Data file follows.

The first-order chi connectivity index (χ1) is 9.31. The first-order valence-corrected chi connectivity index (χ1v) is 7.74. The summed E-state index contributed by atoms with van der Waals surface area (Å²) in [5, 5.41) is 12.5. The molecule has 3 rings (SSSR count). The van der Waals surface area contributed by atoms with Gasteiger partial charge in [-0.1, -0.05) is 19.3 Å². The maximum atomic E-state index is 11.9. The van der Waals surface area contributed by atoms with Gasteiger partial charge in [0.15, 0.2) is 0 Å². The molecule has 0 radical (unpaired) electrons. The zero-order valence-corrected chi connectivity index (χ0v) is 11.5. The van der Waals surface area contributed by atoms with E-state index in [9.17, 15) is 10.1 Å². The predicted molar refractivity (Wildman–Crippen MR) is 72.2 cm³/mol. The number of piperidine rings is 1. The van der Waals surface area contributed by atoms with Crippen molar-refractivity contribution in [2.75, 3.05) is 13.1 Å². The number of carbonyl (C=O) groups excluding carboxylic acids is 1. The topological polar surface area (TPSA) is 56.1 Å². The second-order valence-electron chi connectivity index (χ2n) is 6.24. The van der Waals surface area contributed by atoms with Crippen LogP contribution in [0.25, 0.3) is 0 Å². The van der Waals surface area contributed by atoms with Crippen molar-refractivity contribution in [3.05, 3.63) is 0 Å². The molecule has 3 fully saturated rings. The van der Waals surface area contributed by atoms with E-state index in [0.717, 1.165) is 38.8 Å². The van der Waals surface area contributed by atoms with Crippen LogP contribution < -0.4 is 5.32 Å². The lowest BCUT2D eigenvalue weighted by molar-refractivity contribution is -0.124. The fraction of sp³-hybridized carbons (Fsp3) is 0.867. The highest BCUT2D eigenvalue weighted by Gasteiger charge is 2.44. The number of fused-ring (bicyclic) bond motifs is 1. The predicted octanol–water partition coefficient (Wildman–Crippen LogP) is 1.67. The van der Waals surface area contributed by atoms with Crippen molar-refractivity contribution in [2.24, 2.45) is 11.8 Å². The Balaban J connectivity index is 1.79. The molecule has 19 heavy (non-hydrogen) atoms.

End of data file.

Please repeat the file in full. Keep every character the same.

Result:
The first-order chi connectivity index (χ1) is 9.31. The first-order valence-corrected chi connectivity index (χ1v) is 7.74. The summed E-state index contributed by atoms with van der Waals surface area (Å²) in [5, 5.41) is 12.5. The molecule has 3 rings (SSSR count). The van der Waals surface area contributed by atoms with Gasteiger partial charge in [-0.1, -0.05) is 19.3 Å². The maximum atomic E-state index is 11.9. The van der Waals surface area contributed by atoms with Gasteiger partial charge in [0.15, 0.2) is 0 Å². The molecule has 0 radical (unpaired) electrons. The zero-order valence-corrected chi connectivity index (χ0v) is 11.5. The van der Waals surface area contributed by atoms with E-state index in [9.17, 15) is 10.1 Å². The predicted molar refractivity (Wildman–Crippen MR) is 72.2 cm³/mol. The number of piperidine rings is 1. The van der Waals surface area contributed by atoms with Crippen molar-refractivity contribution in [2.75, 3.05) is 13.1 Å². The number of carbonyl (C=O) groups excluding carboxylic acids is 1. The topological polar surface area (TPSA) is 56.1 Å². The second-order valence-electron chi connectivity index (χ2n) is 6.24. The van der Waals surface area contributed by atoms with Crippen LogP contribution in [0.25, 0.3) is 0 Å². The van der Waals surface area contributed by atoms with Crippen molar-refractivity contribution in [3.05, 3.63) is 0 Å². The molecule has 3 fully saturated rings. The van der Waals surface area contributed by atoms with E-state index in [0.717, 1.165) is 38.8 Å². The van der Waals surface area contributed by atoms with Crippen LogP contribution < -0.4 is 5.32 Å². The lowest BCUT2D eigenvalue weighted by molar-refractivity contribution is -0.124. The fraction of sp³-hybridized carbons (Fsp3) is 0.867. The highest BCUT2D eigenvalue weighted by Gasteiger charge is 2.44. The number of fused-ring (bicyclic) bond motifs is 1. The predicted octanol–water partition coefficient (Wildman–Crippen LogP) is 1.67. The van der Waals surface area contributed by atoms with Crippen molar-refractivity contribution in [2.24, 2.45) is 11.8 Å². The Balaban J connectivity index is 1.79. The molecule has 19 heavy (non-hydrogen) atoms.